• viswanathgondi

    Google did open up the phone. But did that a few years back when it invested in CLWR and led the takeover by sprint.

    Look for Clearwire to launch a phone network that will only continue open up. The other will have to follow suite once voice moves over to LTE. It will take a few years though.

    Can’t wait for the Epic 4G on Clearwire this holiday season.

  • http://bayjinger.com Bayjinger

    Generally agree with your article. Google quickly realized if it wanted to be a presence in mobile it can’t compete with handset manufacturers (Apple) and carriers at the same time – so they decided to partner with carriers. Kinda shame. And I would argue Google has made far more concessions to carriers than Apple. Apple was quite bullish in its initial iphone launch – it didn’t allow AT&T to meddle with the software (no bloatware – compare this to Android phones today), and it got a cut of user revenue from AT&T (again, opposite to what Google does today), in exchange for the exclusivity. Overall not too bad a deal for a 1.0 product.
    On the topic of the “universal phone”, I don’t know the cost implications, but coming from China where we’re not locked into contracts (but have to pay full retail price – so that’s a real trade-off), I still have not seen any good universal phones. Yeah there are some “dual sim card” phones which can run on both GSM & CDMA, but the models look really clunky. For all its top models, Nokia (40% market share in China, in line with global stats) offers both CDMA and GSM versions, but never an integrated version – so I assume there are some technical / manufacturing / cost issues preventing this.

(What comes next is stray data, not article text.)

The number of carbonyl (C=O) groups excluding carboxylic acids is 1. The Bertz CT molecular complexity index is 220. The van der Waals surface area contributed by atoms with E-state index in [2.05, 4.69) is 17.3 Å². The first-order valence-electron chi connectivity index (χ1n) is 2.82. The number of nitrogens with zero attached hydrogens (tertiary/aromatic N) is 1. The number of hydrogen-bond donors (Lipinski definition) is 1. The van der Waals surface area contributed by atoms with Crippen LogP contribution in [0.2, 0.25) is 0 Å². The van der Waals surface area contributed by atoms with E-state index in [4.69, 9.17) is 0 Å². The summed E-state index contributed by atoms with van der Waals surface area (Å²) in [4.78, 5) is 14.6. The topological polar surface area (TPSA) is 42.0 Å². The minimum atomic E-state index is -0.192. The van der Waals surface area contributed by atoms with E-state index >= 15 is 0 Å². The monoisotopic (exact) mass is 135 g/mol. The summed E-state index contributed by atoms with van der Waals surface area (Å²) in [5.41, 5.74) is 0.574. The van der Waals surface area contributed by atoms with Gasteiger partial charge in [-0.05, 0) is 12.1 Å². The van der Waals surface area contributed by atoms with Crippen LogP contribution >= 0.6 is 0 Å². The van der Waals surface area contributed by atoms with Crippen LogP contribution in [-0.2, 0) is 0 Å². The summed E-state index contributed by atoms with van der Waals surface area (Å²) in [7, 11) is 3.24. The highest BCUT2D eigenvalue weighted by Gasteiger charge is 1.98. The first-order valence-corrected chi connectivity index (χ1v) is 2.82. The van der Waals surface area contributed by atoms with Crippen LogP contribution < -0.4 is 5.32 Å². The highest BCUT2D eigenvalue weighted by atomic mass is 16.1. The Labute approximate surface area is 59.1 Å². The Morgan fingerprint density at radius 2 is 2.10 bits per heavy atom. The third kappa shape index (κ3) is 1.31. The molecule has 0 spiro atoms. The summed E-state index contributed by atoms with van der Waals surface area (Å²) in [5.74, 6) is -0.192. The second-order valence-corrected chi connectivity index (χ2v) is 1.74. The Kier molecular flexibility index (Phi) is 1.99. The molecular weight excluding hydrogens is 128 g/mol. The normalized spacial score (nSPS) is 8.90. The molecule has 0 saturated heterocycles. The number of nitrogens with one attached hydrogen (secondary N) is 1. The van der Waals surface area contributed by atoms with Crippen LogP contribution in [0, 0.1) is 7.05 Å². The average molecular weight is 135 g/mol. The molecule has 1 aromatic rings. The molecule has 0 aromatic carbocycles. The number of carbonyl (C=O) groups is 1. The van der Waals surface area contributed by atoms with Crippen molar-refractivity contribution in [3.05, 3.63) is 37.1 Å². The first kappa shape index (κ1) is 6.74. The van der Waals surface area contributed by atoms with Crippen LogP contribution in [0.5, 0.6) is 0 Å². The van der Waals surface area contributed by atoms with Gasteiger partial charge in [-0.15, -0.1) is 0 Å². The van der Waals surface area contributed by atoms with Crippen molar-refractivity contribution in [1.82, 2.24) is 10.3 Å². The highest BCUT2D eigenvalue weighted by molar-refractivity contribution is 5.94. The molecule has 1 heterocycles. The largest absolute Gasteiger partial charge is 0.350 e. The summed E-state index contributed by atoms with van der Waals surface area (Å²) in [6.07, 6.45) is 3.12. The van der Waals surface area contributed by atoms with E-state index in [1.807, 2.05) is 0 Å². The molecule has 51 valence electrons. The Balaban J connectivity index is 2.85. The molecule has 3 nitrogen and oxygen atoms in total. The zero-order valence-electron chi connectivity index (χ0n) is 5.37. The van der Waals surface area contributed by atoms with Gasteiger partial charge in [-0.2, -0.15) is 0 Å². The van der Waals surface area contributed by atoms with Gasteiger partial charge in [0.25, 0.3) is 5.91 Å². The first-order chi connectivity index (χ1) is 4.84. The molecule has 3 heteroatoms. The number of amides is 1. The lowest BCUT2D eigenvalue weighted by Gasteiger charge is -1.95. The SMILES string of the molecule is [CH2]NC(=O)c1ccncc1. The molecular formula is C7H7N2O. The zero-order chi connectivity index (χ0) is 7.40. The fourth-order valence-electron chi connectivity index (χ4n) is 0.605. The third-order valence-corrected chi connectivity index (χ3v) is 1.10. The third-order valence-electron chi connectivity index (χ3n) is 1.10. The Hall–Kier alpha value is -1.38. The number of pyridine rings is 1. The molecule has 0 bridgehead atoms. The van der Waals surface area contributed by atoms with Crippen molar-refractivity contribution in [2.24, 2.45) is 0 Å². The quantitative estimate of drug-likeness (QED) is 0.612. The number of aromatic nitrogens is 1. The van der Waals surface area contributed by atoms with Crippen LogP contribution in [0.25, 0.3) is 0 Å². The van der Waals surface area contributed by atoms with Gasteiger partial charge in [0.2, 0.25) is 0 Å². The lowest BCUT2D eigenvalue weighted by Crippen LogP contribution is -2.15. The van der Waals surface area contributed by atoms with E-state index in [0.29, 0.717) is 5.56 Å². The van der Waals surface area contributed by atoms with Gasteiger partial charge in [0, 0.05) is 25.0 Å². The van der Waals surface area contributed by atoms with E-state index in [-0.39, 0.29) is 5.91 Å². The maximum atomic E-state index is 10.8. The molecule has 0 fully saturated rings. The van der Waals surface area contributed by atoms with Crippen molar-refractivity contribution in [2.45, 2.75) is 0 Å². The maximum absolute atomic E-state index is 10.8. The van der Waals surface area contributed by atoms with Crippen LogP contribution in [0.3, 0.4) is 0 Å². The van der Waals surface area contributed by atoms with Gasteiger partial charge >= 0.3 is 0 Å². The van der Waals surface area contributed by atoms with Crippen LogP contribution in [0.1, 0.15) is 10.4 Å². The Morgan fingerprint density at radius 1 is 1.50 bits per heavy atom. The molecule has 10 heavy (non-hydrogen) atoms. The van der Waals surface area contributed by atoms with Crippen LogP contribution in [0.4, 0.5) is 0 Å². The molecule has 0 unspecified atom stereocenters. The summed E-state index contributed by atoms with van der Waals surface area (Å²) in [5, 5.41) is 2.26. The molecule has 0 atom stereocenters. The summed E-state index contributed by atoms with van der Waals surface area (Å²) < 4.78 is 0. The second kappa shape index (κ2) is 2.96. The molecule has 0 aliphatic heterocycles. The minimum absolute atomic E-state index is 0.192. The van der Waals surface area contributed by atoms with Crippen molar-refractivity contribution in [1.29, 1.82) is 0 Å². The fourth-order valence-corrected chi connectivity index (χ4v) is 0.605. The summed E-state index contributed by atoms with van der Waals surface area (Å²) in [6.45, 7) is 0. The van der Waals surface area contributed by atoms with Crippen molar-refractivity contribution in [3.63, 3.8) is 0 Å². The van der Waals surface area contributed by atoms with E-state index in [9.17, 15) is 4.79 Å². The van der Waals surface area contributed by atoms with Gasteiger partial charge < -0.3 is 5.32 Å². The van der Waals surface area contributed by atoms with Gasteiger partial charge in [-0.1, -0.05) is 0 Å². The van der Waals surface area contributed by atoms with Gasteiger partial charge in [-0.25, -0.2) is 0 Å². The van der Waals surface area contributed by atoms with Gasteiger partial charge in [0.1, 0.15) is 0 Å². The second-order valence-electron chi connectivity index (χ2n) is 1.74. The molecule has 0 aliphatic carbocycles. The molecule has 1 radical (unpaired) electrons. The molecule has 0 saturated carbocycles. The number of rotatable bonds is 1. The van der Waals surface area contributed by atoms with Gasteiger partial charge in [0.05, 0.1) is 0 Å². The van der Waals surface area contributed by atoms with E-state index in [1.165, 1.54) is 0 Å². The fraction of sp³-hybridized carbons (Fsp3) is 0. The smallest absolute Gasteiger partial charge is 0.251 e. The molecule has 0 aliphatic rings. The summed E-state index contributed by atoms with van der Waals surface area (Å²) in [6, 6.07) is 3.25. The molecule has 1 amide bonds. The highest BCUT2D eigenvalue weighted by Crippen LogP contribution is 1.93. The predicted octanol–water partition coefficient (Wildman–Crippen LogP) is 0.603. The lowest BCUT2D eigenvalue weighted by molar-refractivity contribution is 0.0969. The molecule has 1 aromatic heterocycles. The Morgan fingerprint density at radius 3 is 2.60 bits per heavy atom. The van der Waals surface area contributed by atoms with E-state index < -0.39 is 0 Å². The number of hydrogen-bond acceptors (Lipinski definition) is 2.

Anyway, iPhone’s exclusivity with AT&T should be coming to an end soon – then consumers will at least have a choice of carriers, if not contract lock-in. Frankly I think the 2-year contract lock-in in the US is hard to change – consumers are used to the subsidies, so asking them to pay $600 for a smartphone instead of $200, just to get the option of switching networks in a 2 year timeframe – that’s a hard sell. Of course, it would be great if consumers at least had this option – paying full retail price to get an unlocked phone – but I doubt its impact overall. It would be appealing to people like me who travel a lot (switching sim cards all the time), but not necessarily to the general consumer

  • http://www.siliconvalleywatcher.com/ foremski

    The carriers have all the power which is why I suggested several years ago that Google must become a Telco otherwise it will be locked out by the carriers. I guess making deals with the carriers is another strategy…

    The carriers don’t want to be PC-ized in the same way that Intel and MSFT aggregated all the profits (60% plus profit margins) in the PC industry while the PC makers dropped to single digits (Dell profit margin is 3%, HP 7%, Apple 22% – avoided MSFT).

  • http://www.geise.com PXLated

    While I agree with the frustration, a couple of questions/nits…

    “Had to live with AT&T “- Remember though, Verizon turned it down because they couldn’t control the device. Not exactly Apple selling out. The price they paid to change the entire industry at that point was an exclusive which was very common anyway.

    “Choice. That’s what this is all supposed to be about, right?” – Is it? You’re comparing two different industries and two different networking systems. Has there ever been choice in phones/carriers here in the U.S.?